Family Law – A few thoughts on Cohabitation

Increasingly these days we are asked to advise on issues between cohabiting couples.

Until quite recently most couples who chose to live  together did so for a relatively short period of time as an “trial run” before taking the next step and getting married .

Nowadays more and more couples are living together  on a permanent basis often buying property and have children together.

Although cohabitation has become the norm for many people it remains a precarious form of relationship because of the high rate of breakdown (often whilst any children are young) compared to marriage and the fact that the law has not been changed to respond.

There is a popular perception that cohabiting couples have the same rights as those who are married. This is entirely incorrect and it can prove to be a very costly mistake.

When a relationship between unmarried partners breaks down  neither has the right to claim maintenance against the other.  The only maintenance claim that can be made is for children of the relationship.  Unless the paying party is very wealthy the amount payable will be restricted to the amount required by the Child Support Agency formula.

Any issues over property rights will be dealt with under the land law principles. The Court will look at financial contributions and intentions. The Court may not exercise discretion to achieve fairness as it can (and does) when a marriage breaks down.

In our experience many cohabitants buy properties without considering fully (or even at all) the shares that each of them should have in the event that the relationship should break down.  Frequently, the party who introduces the most capital will fail to have that fact recorded.  If he/she subsequently seeks to recover more than half of the equity a costly and acrimonious struggle may ensue.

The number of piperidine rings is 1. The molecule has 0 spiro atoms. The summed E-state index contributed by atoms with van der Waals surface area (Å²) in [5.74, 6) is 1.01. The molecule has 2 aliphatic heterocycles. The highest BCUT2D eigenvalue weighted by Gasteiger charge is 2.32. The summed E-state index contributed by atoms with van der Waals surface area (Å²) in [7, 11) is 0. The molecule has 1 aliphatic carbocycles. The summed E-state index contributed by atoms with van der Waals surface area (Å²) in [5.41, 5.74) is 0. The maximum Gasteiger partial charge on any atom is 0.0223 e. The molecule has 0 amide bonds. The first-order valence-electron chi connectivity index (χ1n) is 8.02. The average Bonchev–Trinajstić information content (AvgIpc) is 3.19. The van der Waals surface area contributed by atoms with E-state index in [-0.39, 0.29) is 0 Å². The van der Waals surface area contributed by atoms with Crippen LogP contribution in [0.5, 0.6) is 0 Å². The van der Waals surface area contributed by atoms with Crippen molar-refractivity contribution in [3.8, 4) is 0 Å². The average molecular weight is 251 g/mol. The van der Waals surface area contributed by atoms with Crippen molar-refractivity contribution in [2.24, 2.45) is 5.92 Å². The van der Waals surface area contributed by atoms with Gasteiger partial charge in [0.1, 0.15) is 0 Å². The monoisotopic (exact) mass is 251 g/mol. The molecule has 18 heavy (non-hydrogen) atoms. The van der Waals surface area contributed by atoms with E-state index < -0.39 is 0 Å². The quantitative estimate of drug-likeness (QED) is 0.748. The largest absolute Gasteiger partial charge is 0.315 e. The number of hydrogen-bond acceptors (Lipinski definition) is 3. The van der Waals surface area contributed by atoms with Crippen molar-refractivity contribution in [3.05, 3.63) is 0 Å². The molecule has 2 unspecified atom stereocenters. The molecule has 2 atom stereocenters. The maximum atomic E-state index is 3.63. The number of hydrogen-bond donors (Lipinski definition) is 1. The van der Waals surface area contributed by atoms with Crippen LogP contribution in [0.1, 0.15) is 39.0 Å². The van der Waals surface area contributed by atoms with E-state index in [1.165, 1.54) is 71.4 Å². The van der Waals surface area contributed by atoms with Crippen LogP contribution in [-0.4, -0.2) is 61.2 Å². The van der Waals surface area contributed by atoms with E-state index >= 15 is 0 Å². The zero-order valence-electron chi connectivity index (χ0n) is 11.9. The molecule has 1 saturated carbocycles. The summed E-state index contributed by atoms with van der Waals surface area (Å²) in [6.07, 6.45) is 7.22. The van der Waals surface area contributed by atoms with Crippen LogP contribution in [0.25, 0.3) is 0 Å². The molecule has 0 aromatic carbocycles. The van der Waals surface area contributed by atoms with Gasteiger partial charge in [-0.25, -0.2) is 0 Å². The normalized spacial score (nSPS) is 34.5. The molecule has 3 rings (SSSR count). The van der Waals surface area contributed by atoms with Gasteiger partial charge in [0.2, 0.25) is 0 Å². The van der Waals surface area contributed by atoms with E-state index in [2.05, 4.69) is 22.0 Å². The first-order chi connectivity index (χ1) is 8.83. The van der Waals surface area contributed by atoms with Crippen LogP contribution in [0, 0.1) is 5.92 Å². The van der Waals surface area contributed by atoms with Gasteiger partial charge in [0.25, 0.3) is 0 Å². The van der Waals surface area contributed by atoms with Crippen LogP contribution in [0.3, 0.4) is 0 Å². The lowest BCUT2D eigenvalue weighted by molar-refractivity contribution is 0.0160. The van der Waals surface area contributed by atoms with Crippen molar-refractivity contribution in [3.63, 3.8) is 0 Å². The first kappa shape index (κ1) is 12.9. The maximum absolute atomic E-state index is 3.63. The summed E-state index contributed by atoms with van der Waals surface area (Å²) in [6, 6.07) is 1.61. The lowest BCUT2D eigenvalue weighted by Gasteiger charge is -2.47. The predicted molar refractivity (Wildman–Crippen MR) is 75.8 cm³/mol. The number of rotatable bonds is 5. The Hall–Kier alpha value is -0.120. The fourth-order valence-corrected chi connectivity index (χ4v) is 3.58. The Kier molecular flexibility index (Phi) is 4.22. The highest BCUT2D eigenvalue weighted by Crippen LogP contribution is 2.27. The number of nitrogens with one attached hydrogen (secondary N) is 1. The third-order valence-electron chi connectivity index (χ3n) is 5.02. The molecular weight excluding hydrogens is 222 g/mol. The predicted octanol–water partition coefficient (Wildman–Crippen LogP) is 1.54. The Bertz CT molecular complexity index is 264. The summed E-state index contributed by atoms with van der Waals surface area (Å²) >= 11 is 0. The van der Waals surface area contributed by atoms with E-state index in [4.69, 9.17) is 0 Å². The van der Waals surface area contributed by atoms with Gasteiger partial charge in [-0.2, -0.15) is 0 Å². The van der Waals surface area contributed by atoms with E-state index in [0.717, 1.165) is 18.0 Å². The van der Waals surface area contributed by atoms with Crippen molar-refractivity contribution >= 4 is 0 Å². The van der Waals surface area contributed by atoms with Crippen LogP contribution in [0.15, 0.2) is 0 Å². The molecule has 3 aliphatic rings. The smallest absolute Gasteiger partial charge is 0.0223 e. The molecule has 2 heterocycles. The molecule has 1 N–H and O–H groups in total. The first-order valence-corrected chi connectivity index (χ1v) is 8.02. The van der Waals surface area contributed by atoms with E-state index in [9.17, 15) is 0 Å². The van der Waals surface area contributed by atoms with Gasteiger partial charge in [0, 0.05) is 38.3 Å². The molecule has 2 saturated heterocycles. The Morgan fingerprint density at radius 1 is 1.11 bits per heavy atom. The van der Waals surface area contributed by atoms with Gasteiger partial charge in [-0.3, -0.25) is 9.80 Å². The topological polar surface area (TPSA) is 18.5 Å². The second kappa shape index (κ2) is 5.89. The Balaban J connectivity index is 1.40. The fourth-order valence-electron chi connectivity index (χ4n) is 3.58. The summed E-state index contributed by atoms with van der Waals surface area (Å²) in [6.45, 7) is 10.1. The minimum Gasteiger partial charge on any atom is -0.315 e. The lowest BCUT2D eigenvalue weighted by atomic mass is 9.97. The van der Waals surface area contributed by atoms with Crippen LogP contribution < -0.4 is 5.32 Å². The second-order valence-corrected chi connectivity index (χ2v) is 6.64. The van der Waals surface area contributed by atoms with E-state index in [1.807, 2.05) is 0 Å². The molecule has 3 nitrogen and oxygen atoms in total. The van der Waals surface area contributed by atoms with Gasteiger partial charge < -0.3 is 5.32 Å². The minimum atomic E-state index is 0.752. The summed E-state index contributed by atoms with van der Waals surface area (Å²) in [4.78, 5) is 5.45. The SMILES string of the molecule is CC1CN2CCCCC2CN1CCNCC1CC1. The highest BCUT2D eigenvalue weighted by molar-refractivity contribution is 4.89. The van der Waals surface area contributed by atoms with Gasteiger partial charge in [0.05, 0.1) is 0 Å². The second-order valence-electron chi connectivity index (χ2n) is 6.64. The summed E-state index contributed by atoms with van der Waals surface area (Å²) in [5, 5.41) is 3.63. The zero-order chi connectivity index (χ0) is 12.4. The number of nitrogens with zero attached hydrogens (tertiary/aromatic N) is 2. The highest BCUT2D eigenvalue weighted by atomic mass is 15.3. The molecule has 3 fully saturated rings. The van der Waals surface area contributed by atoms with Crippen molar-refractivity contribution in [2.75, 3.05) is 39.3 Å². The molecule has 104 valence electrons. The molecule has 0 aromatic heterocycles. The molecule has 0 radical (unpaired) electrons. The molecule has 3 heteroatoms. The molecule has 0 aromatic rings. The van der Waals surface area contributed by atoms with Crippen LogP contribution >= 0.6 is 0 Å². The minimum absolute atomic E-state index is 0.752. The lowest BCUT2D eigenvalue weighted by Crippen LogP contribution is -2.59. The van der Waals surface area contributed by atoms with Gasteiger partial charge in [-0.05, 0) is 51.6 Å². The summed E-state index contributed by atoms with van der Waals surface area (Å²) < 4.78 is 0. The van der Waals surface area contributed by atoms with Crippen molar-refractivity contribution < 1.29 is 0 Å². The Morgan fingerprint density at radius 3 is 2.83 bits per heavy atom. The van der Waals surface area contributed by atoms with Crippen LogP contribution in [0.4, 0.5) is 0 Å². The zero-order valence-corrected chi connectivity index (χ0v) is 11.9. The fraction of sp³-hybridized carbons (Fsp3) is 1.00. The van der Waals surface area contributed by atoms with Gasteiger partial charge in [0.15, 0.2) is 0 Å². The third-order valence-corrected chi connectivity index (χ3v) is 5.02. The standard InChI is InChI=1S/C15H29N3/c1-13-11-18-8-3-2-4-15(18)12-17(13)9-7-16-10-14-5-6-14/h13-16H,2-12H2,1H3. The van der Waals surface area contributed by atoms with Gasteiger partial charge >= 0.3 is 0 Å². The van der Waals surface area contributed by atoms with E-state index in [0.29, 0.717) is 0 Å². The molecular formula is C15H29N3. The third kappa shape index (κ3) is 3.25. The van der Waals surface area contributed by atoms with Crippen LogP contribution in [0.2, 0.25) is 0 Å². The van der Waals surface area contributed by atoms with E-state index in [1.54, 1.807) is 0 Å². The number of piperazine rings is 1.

Where a property in bought in the name of one party only it can be very difficult for the other party to establish that he/she has any share at all.  He/she will have to prove a contribution in money or moneys worth and an intention (or at the very least an understanding) that he/she would receive a share in the property by reason for such contribution.  This can be far from easy many years after the event when each party has a different recollection and the paperwork (if it existed in the first place) may have been lost or destroyed.

We can assist cohabiting couples in a number of ways.

  • When buying property it is essential that a document is prepared setting out the shares that each party is to have. We can advise upon and prepare such a document.
  • Cohabiting couples should always make Wills.  They are not legally considered to be “next of kin” and if either of them dies without having made a Will the survivor will not inherit and will be left in the unenviable position of having to go to Court to claim reasonable financial provision.  Even if this is successful he/she will only receive what is considered necessary for his/her needs not necessarily what he/she might deserve. Again we can advise and help.
  • In the event that a cohabiting relationship should break down we can advise on property rights and obtain the best possible financial settlement.

Please contact us if you wish to discuss any of these issues.

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